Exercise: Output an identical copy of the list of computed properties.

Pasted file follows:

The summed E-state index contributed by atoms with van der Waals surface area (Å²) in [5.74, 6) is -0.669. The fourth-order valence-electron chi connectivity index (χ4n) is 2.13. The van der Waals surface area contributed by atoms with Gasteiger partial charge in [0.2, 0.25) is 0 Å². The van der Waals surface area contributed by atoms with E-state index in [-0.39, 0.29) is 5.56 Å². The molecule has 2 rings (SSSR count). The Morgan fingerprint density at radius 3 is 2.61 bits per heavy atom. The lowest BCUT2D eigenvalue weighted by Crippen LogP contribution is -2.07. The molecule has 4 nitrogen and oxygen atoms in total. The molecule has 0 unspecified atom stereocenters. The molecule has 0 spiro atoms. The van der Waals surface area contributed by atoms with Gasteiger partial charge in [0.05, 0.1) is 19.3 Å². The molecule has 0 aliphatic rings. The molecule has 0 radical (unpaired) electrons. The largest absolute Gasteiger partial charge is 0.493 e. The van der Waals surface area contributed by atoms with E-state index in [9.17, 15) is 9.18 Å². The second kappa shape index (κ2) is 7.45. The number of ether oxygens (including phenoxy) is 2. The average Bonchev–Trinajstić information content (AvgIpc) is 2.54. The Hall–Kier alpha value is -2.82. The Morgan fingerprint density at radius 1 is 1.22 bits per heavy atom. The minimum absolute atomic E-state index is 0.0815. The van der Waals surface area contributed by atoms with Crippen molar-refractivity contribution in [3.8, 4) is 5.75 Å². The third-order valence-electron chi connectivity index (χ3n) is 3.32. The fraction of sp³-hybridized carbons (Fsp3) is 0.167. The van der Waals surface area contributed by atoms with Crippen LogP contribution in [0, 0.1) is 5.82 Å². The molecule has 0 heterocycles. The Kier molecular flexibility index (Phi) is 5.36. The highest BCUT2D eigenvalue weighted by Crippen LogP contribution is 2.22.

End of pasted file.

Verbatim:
The summed E-state index contributed by atoms with van der Waals surface area (Å²) in [5.74, 6) is -0.669. The fourth-order valence-electron chi connectivity index (χ4n) is 2.13. The van der Waals surface area contributed by atoms with Gasteiger partial charge in [0.2, 0.25) is 0 Å². The van der Waals surface area contributed by atoms with E-state index in [-0.39, 0.29) is 5.56 Å². The molecule has 2 rings (SSSR count). The Morgan fingerprint density at radius 3 is 2.61 bits per heavy atom. The lowest BCUT2D eigenvalue weighted by Crippen LogP contribution is -2.07. The molecule has 4 nitrogen and oxygen atoms in total. The molecule has 0 unspecified atom stereocenters. The molecule has 0 spiro atoms. The van der Waals surface area contributed by atoms with Gasteiger partial charge in [0.05, 0.1) is 19.3 Å². The molecule has 0 aliphatic rings. The molecule has 0 radical (unpaired) electrons. The largest absolute Gasteiger partial charge is 0.493 e. The van der Waals surface area contributed by atoms with E-state index in [9.17, 15) is 9.18 Å². The second kappa shape index (κ2) is 7.45. The number of ether oxygens (including phenoxy) is 2. The average Bonchev–Trinajstić information content (AvgIpc) is 2.54. The Hall–Kier alpha value is -2.82. The Morgan fingerprint density at radius 1 is 1.22 bits per heavy atom. The minimum absolute atomic E-state index is 0.0815. The van der Waals surface area contributed by atoms with Crippen molar-refractivity contribution in [3.8, 4) is 5.75 Å². The third-order valence-electron chi connectivity index (χ3n) is 3.32. The fraction of sp³-hybridized carbons (Fsp3) is 0.167. The van der Waals surface area contributed by atoms with Crippen LogP contribution in [0, 0.1) is 5.82 Å². The molecule has 0 heterocycles. The Kier molecular flexibility index (Phi) is 5.36. The highest BCUT2D eigenvalue weighted by Crippen LogP contribution is 2.22.